They say it can take a product idea 10 years to go from concept to mass-market appeal but that might be only an optimist’s viewpoint. Some of the best ideas in CRM right now have been marinating for at least that long — and some for much longer. Two great examples are analytics and CPQ, which companies like Oracle, Salesforce and others have embraced with passion. Interestingly, each technology has traversed a path that needed other technologies to become fully mature.
“Analytics” — that is, business intelligence and data mining — is an old term for what we now call “machine learning.” Analytics and big data needed a lot of hardware improvements to become prominent.
For example, way back in the 1990s, Kendall Square in Cambridge, Massachusetts — next door to MIT — became known as “AI Alley” for all of the startups there that were going to enable us to know customers’ minds before they did. Most of those pioneering companies are gone now, but their ideas generated big R&D throughout the tech sector.
One of the major drawbacks of any kind of advanced analysis is the need for processing power on specific data. To do that, you need fast CPUs — but also, your data can’t be static and sitting on a disk. So, the AI movement influenced not only speedups for CPUs, such as multiprocessors and federated computing, but also in-memory databases and very dense memory.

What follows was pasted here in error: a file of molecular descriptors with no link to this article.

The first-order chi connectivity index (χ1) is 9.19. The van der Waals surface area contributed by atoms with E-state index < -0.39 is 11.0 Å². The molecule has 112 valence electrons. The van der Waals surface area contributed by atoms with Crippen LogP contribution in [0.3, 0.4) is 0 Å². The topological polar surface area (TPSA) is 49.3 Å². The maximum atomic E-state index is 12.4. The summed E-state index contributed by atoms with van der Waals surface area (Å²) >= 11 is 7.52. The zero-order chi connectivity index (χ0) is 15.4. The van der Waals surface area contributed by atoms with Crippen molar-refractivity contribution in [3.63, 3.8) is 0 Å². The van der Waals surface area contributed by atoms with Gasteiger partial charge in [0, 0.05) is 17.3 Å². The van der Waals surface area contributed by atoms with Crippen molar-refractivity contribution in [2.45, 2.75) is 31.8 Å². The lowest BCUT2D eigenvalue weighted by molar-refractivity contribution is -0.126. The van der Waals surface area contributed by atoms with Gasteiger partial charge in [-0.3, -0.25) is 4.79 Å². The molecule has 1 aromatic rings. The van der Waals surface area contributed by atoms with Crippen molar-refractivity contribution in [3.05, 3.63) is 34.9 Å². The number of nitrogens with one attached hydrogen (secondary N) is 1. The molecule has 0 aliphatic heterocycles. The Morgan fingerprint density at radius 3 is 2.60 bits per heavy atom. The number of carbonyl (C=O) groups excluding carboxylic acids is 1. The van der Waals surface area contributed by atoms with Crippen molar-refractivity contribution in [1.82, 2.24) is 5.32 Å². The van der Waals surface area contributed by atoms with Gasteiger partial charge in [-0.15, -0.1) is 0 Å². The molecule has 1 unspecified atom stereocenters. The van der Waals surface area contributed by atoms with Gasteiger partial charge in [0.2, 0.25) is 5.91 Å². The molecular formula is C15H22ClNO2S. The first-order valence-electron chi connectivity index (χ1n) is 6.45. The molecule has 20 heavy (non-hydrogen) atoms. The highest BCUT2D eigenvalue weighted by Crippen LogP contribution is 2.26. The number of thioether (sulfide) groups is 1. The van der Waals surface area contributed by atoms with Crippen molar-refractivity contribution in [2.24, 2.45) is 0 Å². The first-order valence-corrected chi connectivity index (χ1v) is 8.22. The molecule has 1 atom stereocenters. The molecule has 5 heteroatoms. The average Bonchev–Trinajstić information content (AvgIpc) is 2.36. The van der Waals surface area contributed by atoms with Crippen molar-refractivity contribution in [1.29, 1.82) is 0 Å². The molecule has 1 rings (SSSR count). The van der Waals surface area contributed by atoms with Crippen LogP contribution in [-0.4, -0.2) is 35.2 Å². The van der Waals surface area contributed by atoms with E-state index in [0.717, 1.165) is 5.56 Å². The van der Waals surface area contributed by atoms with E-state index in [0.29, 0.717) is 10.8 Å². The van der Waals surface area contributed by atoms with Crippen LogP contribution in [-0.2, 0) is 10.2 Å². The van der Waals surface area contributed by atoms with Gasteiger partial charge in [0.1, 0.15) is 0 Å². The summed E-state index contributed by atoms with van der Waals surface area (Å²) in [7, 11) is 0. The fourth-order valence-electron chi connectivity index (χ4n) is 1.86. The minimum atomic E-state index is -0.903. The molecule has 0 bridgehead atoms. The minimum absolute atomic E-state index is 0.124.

Of course, it took 20 years, but today we’re reaping the benefits of the investment and research necessary for all of it to happen. Now we really do have the ability to know probabilistically what customers in the aggregate will think, and we can act by putting next best action suggestions on a smartphone. That’s pretty cool.
Flag the Outliers
Analytics has come a long way, but the ultimate benefit likely will be felt in the Internet of Things, as machines increasingly communicate with machines with rich data streams that have to be monitored for exceptions.
CPQ — or configure, price, quote — software has become a now, or in the moment, idea. It was once a standalone category that could be grafted on to SFA for companies that needed it — but every company needs CPQ, and without it many are reduced to relying on spreadsheet apps that often collapse under their own weight.
Consider the spreadsheets involved in proto-CPQ. We all developed spreadsheets in-house to deal with needs not addressed elsewhere for the product catalog, including prices and descriptions. Businesses also needed a spreadsheet for each deal, which would be updated multiple times within a sales process. Quarterly updates to the product…